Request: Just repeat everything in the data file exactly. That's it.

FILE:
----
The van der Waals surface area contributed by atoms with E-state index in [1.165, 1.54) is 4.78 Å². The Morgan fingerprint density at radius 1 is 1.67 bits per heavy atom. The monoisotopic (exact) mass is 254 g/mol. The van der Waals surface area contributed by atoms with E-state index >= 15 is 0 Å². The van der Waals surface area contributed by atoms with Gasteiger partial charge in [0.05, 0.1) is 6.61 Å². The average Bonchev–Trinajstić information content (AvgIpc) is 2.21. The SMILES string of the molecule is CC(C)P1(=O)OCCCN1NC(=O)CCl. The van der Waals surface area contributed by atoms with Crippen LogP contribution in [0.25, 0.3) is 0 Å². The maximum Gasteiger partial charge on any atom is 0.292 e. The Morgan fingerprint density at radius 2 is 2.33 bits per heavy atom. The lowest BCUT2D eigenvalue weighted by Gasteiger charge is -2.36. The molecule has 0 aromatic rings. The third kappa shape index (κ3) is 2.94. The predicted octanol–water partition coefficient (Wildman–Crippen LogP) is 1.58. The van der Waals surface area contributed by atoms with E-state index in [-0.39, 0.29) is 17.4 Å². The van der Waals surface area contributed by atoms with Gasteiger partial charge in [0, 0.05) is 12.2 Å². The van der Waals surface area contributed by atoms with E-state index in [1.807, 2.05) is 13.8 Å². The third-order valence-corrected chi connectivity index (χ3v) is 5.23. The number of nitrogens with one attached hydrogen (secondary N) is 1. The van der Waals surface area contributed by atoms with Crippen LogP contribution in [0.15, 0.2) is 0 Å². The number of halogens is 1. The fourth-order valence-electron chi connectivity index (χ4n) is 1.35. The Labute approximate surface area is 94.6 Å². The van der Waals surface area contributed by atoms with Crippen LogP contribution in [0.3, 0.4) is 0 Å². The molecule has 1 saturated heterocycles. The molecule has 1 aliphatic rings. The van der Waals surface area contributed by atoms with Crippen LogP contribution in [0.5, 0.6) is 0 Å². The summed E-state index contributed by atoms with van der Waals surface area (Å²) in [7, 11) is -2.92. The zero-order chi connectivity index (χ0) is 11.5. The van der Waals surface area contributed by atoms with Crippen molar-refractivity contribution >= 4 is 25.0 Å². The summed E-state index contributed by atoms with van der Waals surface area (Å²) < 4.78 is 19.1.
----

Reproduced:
The van der Waals surface area contributed by atoms with E-state index in [1.165, 1.54) is 4.78 Å². The Morgan fingerprint density at radius 1 is 1.67 bits per heavy atom. The monoisotopic (exact) mass is 254 g/mol. The van der Waals surface area contributed by atoms with E-state index >= 15 is 0 Å². The van der Waals surface area contributed by atoms with Gasteiger partial charge in [0.05, 0.1) is 6.61 Å². The average Bonchev–Trinajstić information content (AvgIpc) is 2.21. The SMILES string of the molecule is CC(C)P1(=O)OCCCN1NC(=O)CCl. The van der Waals surface area contributed by atoms with Crippen LogP contribution in [0.25, 0.3) is 0 Å². The maximum Gasteiger partial charge on any atom is 0.292 e. The Morgan fingerprint density at radius 2 is 2.33 bits per heavy atom. The lowest BCUT2D eigenvalue weighted by Gasteiger charge is -2.36. The molecule has 0 aromatic rings. The third kappa shape index (κ3) is 2.94. The predicted octanol–water partition coefficient (Wildman–Crippen LogP) is 1.58. The van der Waals surface area contributed by atoms with E-state index in [-0.39, 0.29) is 17.4 Å². The van der Waals surface area contributed by atoms with Gasteiger partial charge in [0, 0.05) is 12.2 Å². The van der Waals surface area contributed by atoms with E-state index in [1.807, 2.05) is 13.8 Å². The third-order valence-corrected chi connectivity index (χ3v) is 5.23. The number of nitrogens with one attached hydrogen (secondary N) is 1. The van der Waals surface area contributed by atoms with Crippen LogP contribution in [0.15, 0.2) is 0 Å². The number of halogens is 1. The fourth-order valence-electron chi connectivity index (χ4n) is 1.35. The Labute approximate surface area is 94.6 Å². The van der Waals surface area contributed by atoms with Crippen LogP contribution in [0.3, 0.4) is 0 Å². The molecule has 1 saturated heterocycles. The molecule has 1 aliphatic rings. The van der Waals surface area contributed by atoms with Crippen LogP contribution in [0.5, 0.6) is 0 Å². The summed E-state index contributed by atoms with van der Waals surface area (Å²) in [7, 11) is -2.92. The zero-order chi connectivity index (χ0) is 11.5. The van der Waals surface area contributed by atoms with Crippen molar-refractivity contribution >= 4 is 25.0 Å². The summed E-state index contributed by atoms with van der Waals surface area (Å²) < 4.78 is 19.1.